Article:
Ichabod's Kin
A place for politics, pop culture, and social issues


A navigator/explorer sets out with royal backing to find a passage to India, and comes nowhere near it. He disembarks far from his objective, sees brown-skinned people and cries, “Look! Indians!” From thence he is known as a great discoverer and the rest is a ball of twisted history.

          Columbus discovered nothing. He wandered lost was found by people native to that soil. But such is the Euro bias regarding so much of what was the New World. Columbus was an interloper with the cheek to deem the house his, and all its inhabitants.

          There is something about when a time is right, and this is it. We can no longer afford to be numbskulls when it comes to the truth of origins, especially where we live, move and have our being.

          Worse, the people here are incredibly misnamed. What were they before this cockeyed invasion? Well, throughout the New World they were many and known by as many names, but those he found near San Salvador were Taino. Columbus, by the way, was also lusting for gold under the banner of God. The natives were unwarlike, unarmed and a willing market for baubles Chris brought along.

          It occurred to him that such nice people, who were well-built and handsome to boot would make good slaves so he bagged half a thousand

and FedEx-ed them to Spain. Imagine his surprise when Isabella sent them back—after all, if Spain were to own this land-grab, the inhabitants thereof would be Spanish and ineligible for enslavement.

          Chris was both a bad manager and a brutal one, which was known to all who knew and tried to love him but found such to be impossible. He ended up in irons, returned to Spain, stripped of titles and died 14 years after his great “discovery.” Good ol’ Chris: RIP.

          He had bounced around on that first trip–the Caribbean to Haiti and the Dominican, and later Panama. Sadly, he wasn’t the first in these parts. Leif Eriksson was ahead of him by 500 years, and seafarers from China and Africa likely even before Leif.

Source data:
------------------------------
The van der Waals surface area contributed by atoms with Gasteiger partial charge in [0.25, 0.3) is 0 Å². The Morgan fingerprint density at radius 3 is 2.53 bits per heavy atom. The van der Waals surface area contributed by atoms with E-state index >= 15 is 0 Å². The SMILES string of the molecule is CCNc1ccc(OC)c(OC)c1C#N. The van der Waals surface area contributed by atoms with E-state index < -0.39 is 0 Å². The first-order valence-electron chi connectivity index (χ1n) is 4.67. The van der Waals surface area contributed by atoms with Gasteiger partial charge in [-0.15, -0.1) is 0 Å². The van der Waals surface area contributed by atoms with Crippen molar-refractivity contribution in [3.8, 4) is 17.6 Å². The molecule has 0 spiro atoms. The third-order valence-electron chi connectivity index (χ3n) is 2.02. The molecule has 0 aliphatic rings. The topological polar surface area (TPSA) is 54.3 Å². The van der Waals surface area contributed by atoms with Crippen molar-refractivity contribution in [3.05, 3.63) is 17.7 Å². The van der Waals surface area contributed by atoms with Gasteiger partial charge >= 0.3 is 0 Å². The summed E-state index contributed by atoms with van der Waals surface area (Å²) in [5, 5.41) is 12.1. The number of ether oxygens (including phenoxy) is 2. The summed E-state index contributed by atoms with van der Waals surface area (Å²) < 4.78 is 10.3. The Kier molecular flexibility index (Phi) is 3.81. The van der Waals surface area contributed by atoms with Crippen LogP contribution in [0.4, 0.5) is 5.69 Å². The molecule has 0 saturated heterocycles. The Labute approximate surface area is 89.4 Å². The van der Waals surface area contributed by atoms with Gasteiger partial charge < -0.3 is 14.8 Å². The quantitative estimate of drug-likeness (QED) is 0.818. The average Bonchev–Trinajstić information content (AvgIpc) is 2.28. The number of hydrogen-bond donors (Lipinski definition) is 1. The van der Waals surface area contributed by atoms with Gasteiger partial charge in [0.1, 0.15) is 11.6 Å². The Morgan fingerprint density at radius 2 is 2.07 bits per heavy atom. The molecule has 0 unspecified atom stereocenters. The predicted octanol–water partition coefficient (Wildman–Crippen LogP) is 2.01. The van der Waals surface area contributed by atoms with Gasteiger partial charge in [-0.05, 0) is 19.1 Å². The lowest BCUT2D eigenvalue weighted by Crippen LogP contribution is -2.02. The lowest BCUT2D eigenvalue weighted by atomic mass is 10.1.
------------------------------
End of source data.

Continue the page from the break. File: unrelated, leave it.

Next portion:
Then there’s Amerigo Vespucci, after whom we are all named Americans. He followed shortly after Chris and knew something the latter didn’t—that there were two continents, now known as North and South America.

          So all this time we have been Indians and/or Americans, thanks to Italian explorers. And here it gets touchy. In all such bargains, something is gained and something lost. Italians are justly proud of Chris and Amerigo, but don’t call them “discoverers.”

          The majority of my DNA is Iberian and Central American. I know about lies on all sides of that. To Spanish conquerors God equaled Gold. That’s why they came to Mexico. The conquest of Mexico is a “patriotic” story, of which there are a many throughout the world, all intended to make winners look good. Spain was the deemed the capital of the world at the time but when Cortes entered what is now Mexico City he saw something even more grand, took advantage of trusting people and while putting an end to human sacrifice, took time to burn the feet of the leader, Montezuma, in hopes of getting him to tell them where the gold was.

          Nor am I a stranger to the bogus patriot-tale of the Alamo: Texas was part of Mexico and thieves and malcontents here begged to buy its land cheap, and become citizens of the host country. Once in the majority they said it was all theirs—unless Mexico wanted to fight over it. Hence the Alamo, a cooked-up story of “victims” who fell to a brutal enemy. If Mexico invaded us now how would we react? But to this day, Texans still say they “stole it, fair an’ square.”

          Enough of this. Let’s tell the truth, this time about Columbus. Our City Councils soon entertain changing Columbus Day to Indigenous Peoples Day. Be there or be square.

Time to live the truth or go on living a lie.


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